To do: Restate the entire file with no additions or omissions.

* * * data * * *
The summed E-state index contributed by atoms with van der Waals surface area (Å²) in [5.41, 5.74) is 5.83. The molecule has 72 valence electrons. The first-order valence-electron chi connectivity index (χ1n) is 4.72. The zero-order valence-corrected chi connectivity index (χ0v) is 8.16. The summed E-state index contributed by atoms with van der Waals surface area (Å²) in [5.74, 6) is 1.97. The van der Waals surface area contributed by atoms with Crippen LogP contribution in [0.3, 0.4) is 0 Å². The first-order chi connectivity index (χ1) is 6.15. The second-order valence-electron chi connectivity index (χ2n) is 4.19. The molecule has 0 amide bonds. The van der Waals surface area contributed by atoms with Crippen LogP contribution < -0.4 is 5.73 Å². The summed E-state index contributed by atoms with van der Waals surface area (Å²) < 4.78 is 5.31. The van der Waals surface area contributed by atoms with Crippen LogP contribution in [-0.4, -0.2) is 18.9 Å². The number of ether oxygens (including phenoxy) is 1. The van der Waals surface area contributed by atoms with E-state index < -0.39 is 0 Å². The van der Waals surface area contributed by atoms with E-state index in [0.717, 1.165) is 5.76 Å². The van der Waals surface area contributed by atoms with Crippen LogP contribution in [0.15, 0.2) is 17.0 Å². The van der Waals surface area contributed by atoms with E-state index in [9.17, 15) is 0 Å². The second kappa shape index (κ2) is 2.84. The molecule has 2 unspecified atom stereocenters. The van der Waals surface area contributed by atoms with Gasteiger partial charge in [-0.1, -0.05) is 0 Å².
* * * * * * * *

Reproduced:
The summed E-state index contributed by atoms with van der Waals surface area (Å²) in [5.41, 5.74) is 5.83. The molecule has 72 valence electrons. The first-order valence-electron chi connectivity index (χ1n) is 4.72. The zero-order valence-corrected chi connectivity index (χ0v) is 8.16. The summed E-state index contributed by atoms with van der Waals surface area (Å²) in [5.74, 6) is 1.97. The van der Waals surface area contributed by atoms with Crippen LogP contribution in [0.3, 0.4) is 0 Å². The first-order chi connectivity index (χ1) is 6.15. The second-order valence-electron chi connectivity index (χ2n) is 4.19. The molecule has 0 amide bonds. The van der Waals surface area contributed by atoms with Crippen LogP contribution < -0.4 is 5.73 Å². The summed E-state index contributed by atoms with van der Waals surface area (Å²) < 4.78 is 5.31. The van der Waals surface area contributed by atoms with Crippen LogP contribution in [-0.4, -0.2) is 18.9 Å². The number of ether oxygens (including phenoxy) is 1. The van der Waals surface area contributed by atoms with E-state index < -0.39 is 0 Å². The van der Waals surface area contributed by atoms with E-state index in [0.717, 1.165) is 5.76 Å². The van der Waals surface area contributed by atoms with Crippen LogP contribution in [0.15, 0.2) is 17.0 Å². The van der Waals surface area contributed by atoms with E-state index in [9.17, 15) is 0 Å². The second kappa shape index (κ2) is 2.84. The molecule has 2 unspecified atom stereocenters. The van der Waals surface area contributed by atoms with Gasteiger partial charge in [-0.1, -0.05) is 0 Å².